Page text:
As is the custom for Fed chairs, Chairman Powell provided the kickoff address to the Kansas City Fed’s annual Jackson Hole symposium, broadly attended by many of the world’s central bankers.
For those who are unfamiliar with the conference, the papers presented are generally conceptual economic policy documents with a distinctly longer-run, bigger-picture focus rather than a discussion and assessment of currently policy. In that vein, Chairman Powell provided an interesting and thoughtful discussion of the problems that he and the Fed face in setting policy going forward.
Some commentators on the speech focused on missing elements such as Powell’s failure to mention trade and tariff issues or the changing role that international economic integration has on the policy environment of changing policy regimes. These factors are clearly important but weren’t central to Chairman Powell’s thought piece, which really focused on the more abstract conceptual framework upon which the Fed’s current policy is depends.
Before discussing that framework however, Powell first provided a brief, but obligatory, overview of the current economic situation. It proved to be just a restatement of what was noted in the FOMC’s July/August policy statement and subsequent minutes. He noted that growth is strengthening, unemployment is at a 30-year low, and inflation is at the 2% objective. There was nothing new or noteworthy here.
Then Chairman Powell then turned to the more interesting part of the speech – interesting in part because it appears that he is revealing his own discomfort with the current policy framework. He first poses two disparate questions that observers and critics might ask any FOMC participant today, questions that encapsulate the policy conundrum the FOMC now faces. The questions are paraphrased below:
(1) With unemployment so low, why isn’t the FOMC tightening policy faster to head off potential overheating and a rise in inflation?
(2) Or, with inflation so low, why is the Fed tightening, thereby risking higher unemployment and a recession?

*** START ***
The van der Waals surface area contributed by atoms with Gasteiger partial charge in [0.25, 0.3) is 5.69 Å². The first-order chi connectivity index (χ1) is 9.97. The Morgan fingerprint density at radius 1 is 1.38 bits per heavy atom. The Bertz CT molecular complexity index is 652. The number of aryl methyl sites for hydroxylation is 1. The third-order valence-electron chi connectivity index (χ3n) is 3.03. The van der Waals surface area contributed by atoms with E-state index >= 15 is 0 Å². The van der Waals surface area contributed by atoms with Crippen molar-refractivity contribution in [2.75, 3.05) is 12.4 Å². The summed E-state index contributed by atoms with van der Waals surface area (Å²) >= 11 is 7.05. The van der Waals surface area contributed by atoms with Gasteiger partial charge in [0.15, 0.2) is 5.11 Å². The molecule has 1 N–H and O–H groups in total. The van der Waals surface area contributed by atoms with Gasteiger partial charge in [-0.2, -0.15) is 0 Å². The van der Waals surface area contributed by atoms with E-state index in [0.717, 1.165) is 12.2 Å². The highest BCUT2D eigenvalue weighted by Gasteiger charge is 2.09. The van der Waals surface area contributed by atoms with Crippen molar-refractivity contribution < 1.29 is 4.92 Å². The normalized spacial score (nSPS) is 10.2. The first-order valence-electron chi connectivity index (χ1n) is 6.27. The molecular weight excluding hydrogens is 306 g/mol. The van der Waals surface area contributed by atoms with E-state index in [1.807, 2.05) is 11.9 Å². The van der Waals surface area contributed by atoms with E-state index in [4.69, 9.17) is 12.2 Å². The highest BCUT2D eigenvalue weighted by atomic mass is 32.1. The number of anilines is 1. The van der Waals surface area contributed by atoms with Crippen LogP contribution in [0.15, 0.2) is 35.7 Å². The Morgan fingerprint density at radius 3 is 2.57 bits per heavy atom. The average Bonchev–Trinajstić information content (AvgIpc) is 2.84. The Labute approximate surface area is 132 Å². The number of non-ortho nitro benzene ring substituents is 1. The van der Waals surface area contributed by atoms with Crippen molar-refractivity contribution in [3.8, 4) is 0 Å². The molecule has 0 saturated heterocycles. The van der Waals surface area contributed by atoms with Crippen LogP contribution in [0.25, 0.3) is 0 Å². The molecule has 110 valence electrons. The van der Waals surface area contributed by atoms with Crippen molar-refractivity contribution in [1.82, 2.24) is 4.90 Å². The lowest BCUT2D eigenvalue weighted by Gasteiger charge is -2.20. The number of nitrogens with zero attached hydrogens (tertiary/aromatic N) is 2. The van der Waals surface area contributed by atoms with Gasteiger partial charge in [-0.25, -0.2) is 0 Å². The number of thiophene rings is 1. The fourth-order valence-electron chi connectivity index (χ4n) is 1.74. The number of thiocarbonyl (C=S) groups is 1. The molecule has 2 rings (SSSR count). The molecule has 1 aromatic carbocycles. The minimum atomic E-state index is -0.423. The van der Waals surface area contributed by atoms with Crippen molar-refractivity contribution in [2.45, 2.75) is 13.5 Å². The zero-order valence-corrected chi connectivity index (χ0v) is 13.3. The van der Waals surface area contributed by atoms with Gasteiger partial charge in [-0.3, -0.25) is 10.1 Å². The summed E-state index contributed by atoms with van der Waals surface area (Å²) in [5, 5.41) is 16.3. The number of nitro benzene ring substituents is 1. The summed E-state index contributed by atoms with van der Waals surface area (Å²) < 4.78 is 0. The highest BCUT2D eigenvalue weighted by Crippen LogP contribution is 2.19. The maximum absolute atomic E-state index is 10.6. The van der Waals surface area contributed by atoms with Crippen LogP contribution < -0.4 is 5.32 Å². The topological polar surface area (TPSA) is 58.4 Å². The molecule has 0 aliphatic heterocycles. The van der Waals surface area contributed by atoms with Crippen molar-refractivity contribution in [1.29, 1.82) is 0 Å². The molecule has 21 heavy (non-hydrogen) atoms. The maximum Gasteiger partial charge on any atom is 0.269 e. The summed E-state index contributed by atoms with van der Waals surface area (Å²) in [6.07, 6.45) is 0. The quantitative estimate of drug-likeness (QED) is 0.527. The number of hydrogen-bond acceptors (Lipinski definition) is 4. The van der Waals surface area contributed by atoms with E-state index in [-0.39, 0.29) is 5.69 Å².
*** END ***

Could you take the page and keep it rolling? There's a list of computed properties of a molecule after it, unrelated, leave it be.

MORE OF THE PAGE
The first question is rooted in a Phillips-curve view of the world in which tight labor markets inevitably lead to inflation, while the second question ignores evidence on the lags of monetary policy and reflects the view that inflation isn’t a problem until it is. Powell has structured these questions as a policy problem of balancing two risks: the risk of being behind the curve versus the risk of being too aggressive.
Against this set of policy questions, Powell then goes on in a clear but oblique way to discuss how economists are currently framing policy in terms of (a) the desired rate of inflation, and (b) the two abstract concepts of the natural rate of unemployment and the natural rate of interest. Economists have dubbed the natural rate of unemployment u-star (u*) and defined it as the rate of unemployment that would prevail in an economy growing at its potential, where people would be unemployed only due to friction and structural reasons – that is, unemployed due to skill mismatches, mobility problems, or lack of information. The natural rate of real interest or r-star (r*) is the real rate that would exist in an economy operating at full employment and growing at its long-run potential.
Powell then proposes the simple, effective analogy that policy is like trying to navigate by the stars (u* and r*), where the course of policy is dictated by inferior instruments (ie. models) in which action depends upon the direction and magnitude of the deviations of actual unemployment from u* and of the estimated real rate of interest from r*. But the problem is that neither of the two stars nor the potential rate of growth of the economy are known with any degree of certainty. Thus it is hard for policy makers to know exactly where the economy currently stands in terms of these conceptual anchors. The problem is doubly difficult because the anchors also have moved over time. It is also important to note at this point in the discussion that Powell omits any mention of the policy tools that the FOMC has in its tool kit or how they are linked to changes in the deviations of the actual economy from u*, r*, or potential growth.
So, if policy makers don’t know exactly where the economy lies relative to these key variables, what are they to do? Put another way, a skeptic would say that the models aren’t working – and this is what Powell is indirectly saying. So, in the face of this conundrum, what does a practical policy maker like Chairman Powell do? His answer is to fall back on risk management, which says go slowly, be observant, and be prepared to act. In the current economic environment of steady growth, low inflation, and low unemployment, this means the FOMC should continue with gradual tightening, since policy is still accommodative, but be prepared to change if inflation and, importantly, inflation expectations change.
Overall, this was a speech that was clear, honest, and pragmatic. Some might have wanted more, especially since stargazing isn’t working too well, but Powell has laid out clearly what the conceptual problems are and how the Fed is proceeding.
 Indeed, the error bands around estimates of these parameters are quite wide.
 As an aside, this is part of the reason that President Bullard of the St Louis Fed has argued that regime shifts make policy formulation and forecasting very difficult.
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